I tend to use longer focal lengths, as I find this a more natural way to compose. I find that with 35mm lenses or below I am not able to fill the frame in the same way – instead I find that I have an image and inside that image somewhere is the frame I intended. Rather than cropping in I can just shoot at 50mm+ and avoid this unnecessary negative space with a more natural frame to my eye.
I have been working on incorporating a 24mm lens into my serious photography, but think that I will be most comfortable at 50mm+, with 90mm being the current comfort zone for the majority of my work, especially in street photography. Any focal length can be used for a scene, it just depends on the way the photographer chooses to apply it.
I also prefer to frame the majority of my images vertically. This is for a few reasons – I have a stronger association between the portrait orientation and “photography” whereas a landscape image feeds more into a cinematic sequence of events occurring across the frame.
The vertical frame has the added benefit of less side-to-side clutter – especially in urban settings. In an urban setting buildings are very vertical, and can be used to block your subject in from side to side, but don’t contribute much in my opinion. A vertical frame allows the majority of possible negative space to be either the ground or the sky (my preference is the sky) which allows for the eye to come to rest on the subject without having to search the sides for any interest.
Empty space is an interesting element to incorporate, as I think there is useful empty space and useless empty space. If it emphasises some aspect of the main contention of the composition then I would say it’s useful, but if it unbalances the rest of the composition then I’d say there’s probably something I could have done better.
Through this combination of considerations I am able to create minimalist work I enjoy. There is enough of the visual language to keep distinctions between elements in the frame, but are broad enough to applied to any number of possible situations. It means my minimal work doesn’t have the fewest elements, but only the essential elements, without excess. Detailed, active scenes, but with as little distraction as possible.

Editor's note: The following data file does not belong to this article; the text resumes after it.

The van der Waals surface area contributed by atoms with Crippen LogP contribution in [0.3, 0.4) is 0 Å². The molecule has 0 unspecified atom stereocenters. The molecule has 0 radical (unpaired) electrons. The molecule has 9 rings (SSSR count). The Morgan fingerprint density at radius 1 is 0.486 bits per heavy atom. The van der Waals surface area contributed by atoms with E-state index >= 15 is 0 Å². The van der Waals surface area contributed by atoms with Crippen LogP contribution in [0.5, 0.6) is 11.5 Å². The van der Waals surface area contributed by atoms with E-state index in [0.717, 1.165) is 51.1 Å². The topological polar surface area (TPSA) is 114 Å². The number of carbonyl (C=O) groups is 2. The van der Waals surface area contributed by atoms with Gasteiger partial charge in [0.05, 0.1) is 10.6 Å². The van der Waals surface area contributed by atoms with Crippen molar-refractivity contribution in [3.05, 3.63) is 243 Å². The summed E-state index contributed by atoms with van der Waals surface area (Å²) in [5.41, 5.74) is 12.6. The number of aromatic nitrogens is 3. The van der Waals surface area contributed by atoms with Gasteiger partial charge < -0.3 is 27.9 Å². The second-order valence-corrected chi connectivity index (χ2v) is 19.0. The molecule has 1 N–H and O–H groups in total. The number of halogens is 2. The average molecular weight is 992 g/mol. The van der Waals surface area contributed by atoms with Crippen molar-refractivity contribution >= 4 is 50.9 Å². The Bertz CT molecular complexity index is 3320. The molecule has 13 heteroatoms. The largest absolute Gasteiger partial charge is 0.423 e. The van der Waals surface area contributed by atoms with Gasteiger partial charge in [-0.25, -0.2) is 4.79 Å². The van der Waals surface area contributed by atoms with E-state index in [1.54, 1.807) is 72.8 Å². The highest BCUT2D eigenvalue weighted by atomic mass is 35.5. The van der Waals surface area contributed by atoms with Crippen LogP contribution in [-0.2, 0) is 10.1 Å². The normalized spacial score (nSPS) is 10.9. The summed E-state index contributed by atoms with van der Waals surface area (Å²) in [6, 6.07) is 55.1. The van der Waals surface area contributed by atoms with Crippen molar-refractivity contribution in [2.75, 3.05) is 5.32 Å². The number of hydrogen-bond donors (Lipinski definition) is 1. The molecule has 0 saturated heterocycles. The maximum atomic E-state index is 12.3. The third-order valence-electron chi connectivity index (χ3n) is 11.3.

The main divide between film and digital minimal work is that the way detail is rendered differs between the two mediums. I think tiny distant figures are much less well defined on even the sharpest frame of film than what’s possible from a clean digital sensor.
This drives my workflow when using film to closer work, with a greater emotional connection to my subjects as well as that tighter physical proximity.
In my digital work I am less concerned at shooting from a greater distance, leaning towards a new wave style as I can rely on that clarity. Less of a consideration of scale as I know my subject will stand out if exposed well, using light architecture to accentuate their figure.
In my film photography I am more inclined to work on a composition that really dominates my frame. This means that empty space is still useable, but to a much lesser degree – I somewhat feel bad for wasting the physical space of film, but that has less to do with it than just clearly showing an idea. My ideas of film are clearer the closer I get. The grain and lack of sharpness play less of a role in detracting from a composition the closer I am to a subject while shooting film.
Smaller detail in my images have always worked better on digital, and sometimes this has been disappointing. This shot for me was mainly about the speck of the helicopter, but it doesn’t work very well unless printed at 8×10 or larger. The detail simply isn’t there in the scan, where I’m sure it would be in a digital version of the same frame.
All of this means using the space of a 35mm negative to the best of my ability, by making my subject as prominent as possible – usually by using them to fill the frame. This also means being discretionary about using things like negative space to emphasise. Minimalism like many photographic tools has its heart in emphasising certain aspects, and I find that with my digital work I am emphasising the emptiness – with film it makes more sense to emphasise the parts that are full of life, energy, and action.
Share your knowledge, story or project
At the heart of EMULSIVE is the concept of helping promote the transfer of knowledge across the film photography community. You can support this goal by contributing your thoughts, work, experiences and ideas to inspire the hundreds of thousands of people who read these pages each month. Check out the submission guide here.
If you like what you're reading you can also help this personal passion project by heading on over to the EMULSIVE Patreon page and giving as little as a dollar a month. There's also print and apparel over at Society 6, currently showcasing over two dozen t-shirt designs and over a dozen unique photographs available for purchase.